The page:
Anatomy of a Chrome extension

A typical Chrome extension consists of a manifest file and some combination of a background page, UI pages, and content scripts.

Everything begins with a manifest file called manifest.json. This file contains the information Chrome needs to know about how to load your extension—things like title, description, required permissions, and icon references.

A background page is a single page that is launched and run within its own context, no matter how many tabs or windows are open. An extension can have only one background page. They are useful for extensions where you want to have a process running that persists across all pages within Chrome.

UI Pages refer to any page that the extension presents to the user. A UI Page might be a pop-up, an options page, a page that's part of the extension, or a page that overrides a default Chrome page (like the new tab page).

Content scripts are JavaScript files that you inject into web pages to interact with them. Content scripts execute in their own isolated context, but they can access the DOM of the page. Content scripts can also communicate with other pages in your extension using a special message passing API.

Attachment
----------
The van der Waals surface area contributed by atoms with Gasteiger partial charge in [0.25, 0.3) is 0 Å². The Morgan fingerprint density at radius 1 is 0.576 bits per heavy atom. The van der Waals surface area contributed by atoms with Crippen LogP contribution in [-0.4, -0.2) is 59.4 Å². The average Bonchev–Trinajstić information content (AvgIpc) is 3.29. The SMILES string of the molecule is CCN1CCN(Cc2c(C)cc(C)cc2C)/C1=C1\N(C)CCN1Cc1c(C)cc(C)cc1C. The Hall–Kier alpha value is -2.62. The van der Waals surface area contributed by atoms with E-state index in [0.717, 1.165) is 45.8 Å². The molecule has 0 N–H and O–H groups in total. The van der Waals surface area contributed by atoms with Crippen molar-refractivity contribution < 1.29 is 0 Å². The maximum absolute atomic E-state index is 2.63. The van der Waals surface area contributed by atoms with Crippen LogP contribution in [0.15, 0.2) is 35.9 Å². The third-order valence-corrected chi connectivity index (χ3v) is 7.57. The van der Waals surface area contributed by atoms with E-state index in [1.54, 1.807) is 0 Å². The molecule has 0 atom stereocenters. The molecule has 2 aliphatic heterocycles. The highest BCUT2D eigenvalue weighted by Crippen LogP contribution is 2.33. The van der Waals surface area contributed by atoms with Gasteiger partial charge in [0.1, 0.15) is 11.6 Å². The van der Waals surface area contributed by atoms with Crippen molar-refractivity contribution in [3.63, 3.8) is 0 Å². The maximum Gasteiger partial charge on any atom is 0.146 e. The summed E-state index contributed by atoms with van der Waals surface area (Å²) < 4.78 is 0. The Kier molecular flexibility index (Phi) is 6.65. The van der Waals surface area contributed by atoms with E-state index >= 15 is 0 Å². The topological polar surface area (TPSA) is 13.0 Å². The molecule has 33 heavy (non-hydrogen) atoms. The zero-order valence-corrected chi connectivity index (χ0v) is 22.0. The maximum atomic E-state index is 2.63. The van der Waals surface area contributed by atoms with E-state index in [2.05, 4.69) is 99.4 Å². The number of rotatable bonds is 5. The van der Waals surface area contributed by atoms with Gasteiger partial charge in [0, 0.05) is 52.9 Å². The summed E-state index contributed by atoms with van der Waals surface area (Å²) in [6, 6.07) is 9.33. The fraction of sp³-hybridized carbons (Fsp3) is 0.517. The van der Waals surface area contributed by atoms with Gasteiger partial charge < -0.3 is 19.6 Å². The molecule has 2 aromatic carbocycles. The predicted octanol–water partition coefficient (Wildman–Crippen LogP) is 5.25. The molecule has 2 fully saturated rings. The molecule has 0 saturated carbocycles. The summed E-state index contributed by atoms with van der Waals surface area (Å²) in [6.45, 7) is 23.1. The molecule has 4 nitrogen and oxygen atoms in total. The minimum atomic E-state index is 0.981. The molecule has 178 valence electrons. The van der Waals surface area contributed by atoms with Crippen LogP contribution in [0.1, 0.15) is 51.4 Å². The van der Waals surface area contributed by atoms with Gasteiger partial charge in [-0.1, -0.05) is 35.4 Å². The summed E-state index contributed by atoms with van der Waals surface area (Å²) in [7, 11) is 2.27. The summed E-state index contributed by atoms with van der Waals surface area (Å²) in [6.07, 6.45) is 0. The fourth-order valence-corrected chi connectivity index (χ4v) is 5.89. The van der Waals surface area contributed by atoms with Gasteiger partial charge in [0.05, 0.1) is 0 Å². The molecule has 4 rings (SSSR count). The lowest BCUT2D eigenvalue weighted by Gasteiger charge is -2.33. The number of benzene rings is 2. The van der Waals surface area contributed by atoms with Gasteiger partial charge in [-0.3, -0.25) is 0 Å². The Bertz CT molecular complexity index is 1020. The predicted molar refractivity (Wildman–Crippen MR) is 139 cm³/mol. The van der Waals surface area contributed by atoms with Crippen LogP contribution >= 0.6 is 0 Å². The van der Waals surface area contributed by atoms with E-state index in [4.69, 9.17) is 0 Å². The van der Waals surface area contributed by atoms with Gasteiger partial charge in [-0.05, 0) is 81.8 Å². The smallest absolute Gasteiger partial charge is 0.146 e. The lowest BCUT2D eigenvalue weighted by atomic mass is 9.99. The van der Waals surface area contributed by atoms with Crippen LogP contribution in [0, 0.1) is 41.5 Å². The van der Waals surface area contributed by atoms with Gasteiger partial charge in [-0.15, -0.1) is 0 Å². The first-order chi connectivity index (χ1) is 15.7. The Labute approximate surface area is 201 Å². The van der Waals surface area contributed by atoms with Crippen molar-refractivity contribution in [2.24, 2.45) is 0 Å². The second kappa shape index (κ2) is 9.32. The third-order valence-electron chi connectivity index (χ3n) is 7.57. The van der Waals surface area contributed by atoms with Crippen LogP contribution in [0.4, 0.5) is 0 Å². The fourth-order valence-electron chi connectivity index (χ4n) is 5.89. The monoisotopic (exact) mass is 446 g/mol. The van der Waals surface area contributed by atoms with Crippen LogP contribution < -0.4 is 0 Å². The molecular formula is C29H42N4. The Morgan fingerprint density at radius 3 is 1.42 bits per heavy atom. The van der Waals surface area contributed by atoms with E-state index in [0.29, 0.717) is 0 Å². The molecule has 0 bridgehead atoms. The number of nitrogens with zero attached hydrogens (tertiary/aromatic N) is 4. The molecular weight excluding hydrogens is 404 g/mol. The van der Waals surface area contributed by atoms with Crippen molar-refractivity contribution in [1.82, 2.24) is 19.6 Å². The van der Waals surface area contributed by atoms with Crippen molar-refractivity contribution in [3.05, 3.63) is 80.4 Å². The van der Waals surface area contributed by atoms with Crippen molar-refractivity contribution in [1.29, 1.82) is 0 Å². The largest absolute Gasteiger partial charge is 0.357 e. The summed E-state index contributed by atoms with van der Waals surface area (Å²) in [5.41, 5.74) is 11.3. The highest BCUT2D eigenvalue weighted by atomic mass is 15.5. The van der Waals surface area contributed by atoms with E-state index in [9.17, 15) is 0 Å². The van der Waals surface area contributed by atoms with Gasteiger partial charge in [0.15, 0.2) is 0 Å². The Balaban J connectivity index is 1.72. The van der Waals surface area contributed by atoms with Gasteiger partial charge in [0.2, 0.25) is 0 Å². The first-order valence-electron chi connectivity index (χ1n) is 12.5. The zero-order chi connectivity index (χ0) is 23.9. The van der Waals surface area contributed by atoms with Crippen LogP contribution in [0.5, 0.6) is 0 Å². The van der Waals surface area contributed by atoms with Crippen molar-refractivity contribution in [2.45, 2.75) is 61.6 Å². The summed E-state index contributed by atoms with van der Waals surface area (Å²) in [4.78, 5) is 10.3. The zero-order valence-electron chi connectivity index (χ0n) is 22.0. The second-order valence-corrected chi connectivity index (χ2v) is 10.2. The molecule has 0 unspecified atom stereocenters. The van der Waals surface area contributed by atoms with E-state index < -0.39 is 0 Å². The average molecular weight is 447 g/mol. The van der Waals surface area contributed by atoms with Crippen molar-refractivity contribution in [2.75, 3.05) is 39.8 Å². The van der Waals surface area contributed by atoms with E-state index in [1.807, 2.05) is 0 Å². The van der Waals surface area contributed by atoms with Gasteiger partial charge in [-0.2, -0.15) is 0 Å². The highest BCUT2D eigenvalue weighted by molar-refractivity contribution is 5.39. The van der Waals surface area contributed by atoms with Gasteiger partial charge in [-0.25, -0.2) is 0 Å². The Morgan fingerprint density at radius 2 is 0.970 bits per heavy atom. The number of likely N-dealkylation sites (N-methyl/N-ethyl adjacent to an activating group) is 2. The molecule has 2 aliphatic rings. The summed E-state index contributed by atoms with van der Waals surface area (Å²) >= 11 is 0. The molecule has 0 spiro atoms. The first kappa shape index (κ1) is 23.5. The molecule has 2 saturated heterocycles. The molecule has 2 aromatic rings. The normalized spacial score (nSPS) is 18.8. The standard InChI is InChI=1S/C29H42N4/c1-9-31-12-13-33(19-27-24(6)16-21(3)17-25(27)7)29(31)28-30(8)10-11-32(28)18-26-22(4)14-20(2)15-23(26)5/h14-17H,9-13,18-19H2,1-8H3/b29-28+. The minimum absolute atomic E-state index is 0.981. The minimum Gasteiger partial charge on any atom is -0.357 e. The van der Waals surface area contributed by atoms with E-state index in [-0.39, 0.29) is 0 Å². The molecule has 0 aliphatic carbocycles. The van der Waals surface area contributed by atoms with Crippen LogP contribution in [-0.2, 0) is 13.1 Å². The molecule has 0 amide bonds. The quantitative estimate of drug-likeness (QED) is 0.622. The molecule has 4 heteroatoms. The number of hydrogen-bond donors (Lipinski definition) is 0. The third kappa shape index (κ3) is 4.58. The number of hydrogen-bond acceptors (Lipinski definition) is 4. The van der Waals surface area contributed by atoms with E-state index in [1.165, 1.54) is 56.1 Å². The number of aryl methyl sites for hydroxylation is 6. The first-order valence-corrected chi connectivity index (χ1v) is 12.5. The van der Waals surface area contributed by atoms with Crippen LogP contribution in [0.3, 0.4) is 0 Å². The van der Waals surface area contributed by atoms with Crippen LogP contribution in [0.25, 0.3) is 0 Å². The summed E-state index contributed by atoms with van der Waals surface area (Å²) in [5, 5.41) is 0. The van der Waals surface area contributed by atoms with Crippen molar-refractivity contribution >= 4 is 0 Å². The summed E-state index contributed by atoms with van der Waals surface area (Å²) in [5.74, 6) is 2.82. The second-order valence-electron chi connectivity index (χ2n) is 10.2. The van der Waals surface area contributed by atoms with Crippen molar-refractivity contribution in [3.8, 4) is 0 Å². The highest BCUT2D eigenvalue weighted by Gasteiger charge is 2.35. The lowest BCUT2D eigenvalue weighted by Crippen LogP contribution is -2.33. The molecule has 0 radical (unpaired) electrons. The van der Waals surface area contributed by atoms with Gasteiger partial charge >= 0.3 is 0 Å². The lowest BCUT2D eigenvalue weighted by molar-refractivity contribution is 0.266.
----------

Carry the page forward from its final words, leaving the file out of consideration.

For Gawkblocker, you will use a manifest file, a JavaScript file that contains some core functionality (something you will make portable), a background page, an options page, a pop-up, a redirect landing page, and an icon or two. You can download a working Gawkblocker extension from the Chrome Web Store if you want to see the extension in action as the various parts are described.

Gawkblocker's manifest